As a kid, I got that this movie was different from most others; I returned to this before I re-watched many of the movies intended for my age group. I know that this is due mostly to my love of the film’s soundtrack. Trevor Jones’s half of the score sounds like the musical equivalent of thunder and makes everything on screen ten thousand times as urgent and romantic. It was because of the music that I understood that though the violence is what attracted me to the film, it is the boundless love between the heroes that makes this film transcendent of its time and constraints. The movie is powerful enough, for example, to leave its weak source materials behind (which include James Fennimore Cooper’s unwieldy novel and the 1936 movie starring Randolph Scott). This is a movie that benefited from the time of its conception as much as it did the people who crafted it. There are the two composers (Randy Edelman was brought on due to time constraints to score lighter sections of the film, the standout being the scene in which a courier is dispatched from the fort), Jones’ music being some of the greatest ever written for a film (the source of his recurring theme was a Celtic traditional). The two greatest scenes of the film (Hawkeye’s race across the battlefield to rescue Cora, and the final clash between the Mohicans and Hurons) would be flat were it not for Jones’ compositions. His music is so important because so much goes unspoken. Michael Mann and co-writer Christopher Crowe were smart enough to leave much of the feelings (the resentments especially) silent so that the resolution of these conflicts could be simple and effective. When Magua murders his enemy, he makes a point of telling him why; when he fights with Chingachgook, Hawkeye’s father, they have no need for words. When Hawkeye and Cora first kiss passionately to Jones’s swooning strings, they don’t utter so much as a word. Mann knows that words aren’t always good enough, nor are they always necessary.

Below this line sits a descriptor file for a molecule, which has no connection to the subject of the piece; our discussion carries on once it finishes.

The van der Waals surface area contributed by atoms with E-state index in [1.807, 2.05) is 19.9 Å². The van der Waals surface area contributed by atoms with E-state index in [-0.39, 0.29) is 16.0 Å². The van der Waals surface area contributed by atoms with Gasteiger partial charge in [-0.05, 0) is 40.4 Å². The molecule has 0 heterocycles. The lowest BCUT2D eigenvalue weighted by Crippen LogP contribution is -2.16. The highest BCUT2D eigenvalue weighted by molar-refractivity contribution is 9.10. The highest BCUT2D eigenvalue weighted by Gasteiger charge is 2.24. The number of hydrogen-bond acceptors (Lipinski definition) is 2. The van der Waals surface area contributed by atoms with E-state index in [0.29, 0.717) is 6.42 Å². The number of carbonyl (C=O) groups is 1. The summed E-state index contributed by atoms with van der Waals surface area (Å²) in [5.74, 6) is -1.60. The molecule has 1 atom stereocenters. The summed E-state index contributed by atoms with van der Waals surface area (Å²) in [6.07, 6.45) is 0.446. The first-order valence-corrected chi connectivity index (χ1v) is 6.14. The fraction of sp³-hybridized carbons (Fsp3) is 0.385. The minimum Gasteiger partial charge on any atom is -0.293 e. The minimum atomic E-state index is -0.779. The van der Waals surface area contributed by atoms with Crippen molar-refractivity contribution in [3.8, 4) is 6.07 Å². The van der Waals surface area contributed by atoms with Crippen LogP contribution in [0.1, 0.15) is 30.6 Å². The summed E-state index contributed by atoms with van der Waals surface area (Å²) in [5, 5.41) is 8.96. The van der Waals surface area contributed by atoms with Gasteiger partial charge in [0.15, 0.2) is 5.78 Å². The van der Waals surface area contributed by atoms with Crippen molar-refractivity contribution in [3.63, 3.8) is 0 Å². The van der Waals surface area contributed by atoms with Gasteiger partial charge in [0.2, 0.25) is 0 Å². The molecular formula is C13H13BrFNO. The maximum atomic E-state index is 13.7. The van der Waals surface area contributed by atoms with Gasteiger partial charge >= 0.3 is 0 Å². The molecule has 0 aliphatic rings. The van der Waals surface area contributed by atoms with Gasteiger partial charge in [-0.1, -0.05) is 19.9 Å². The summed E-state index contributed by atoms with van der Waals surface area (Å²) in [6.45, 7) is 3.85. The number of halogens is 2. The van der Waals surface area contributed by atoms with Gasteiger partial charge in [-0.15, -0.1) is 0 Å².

Who better to capture the urgency and passion of a man who discovers how much he will do for love than Daniel Day-Lewis. He may have spent 8 months in the woods learning how to run and fire a musket at the same time, but what makes his performance is the fire in his eyes when Cora is in danger. Today’s stable of leading men simply pale in comparison to Day-Lewis, who is at much at home throwing a knife as he is madly declaring his love with what little language his Hawkeye knows. Because we love the character, because we wish him to succeed, we suspend our disbelief. Could three men continually outfight entire regiments of armed soldiers? When the outcome is so pleasing, it’s hard to answer truthfully. With the music pounding, the brilliantly choreographed battle raging in the background, and the heroine in danger, belief is happily given over to the beauty of the film. Michael Mann has always been a master of building tension, and here he shows the simplest way to achieve it; two lovers are apart, one is in danger, the other starts running and will not stop.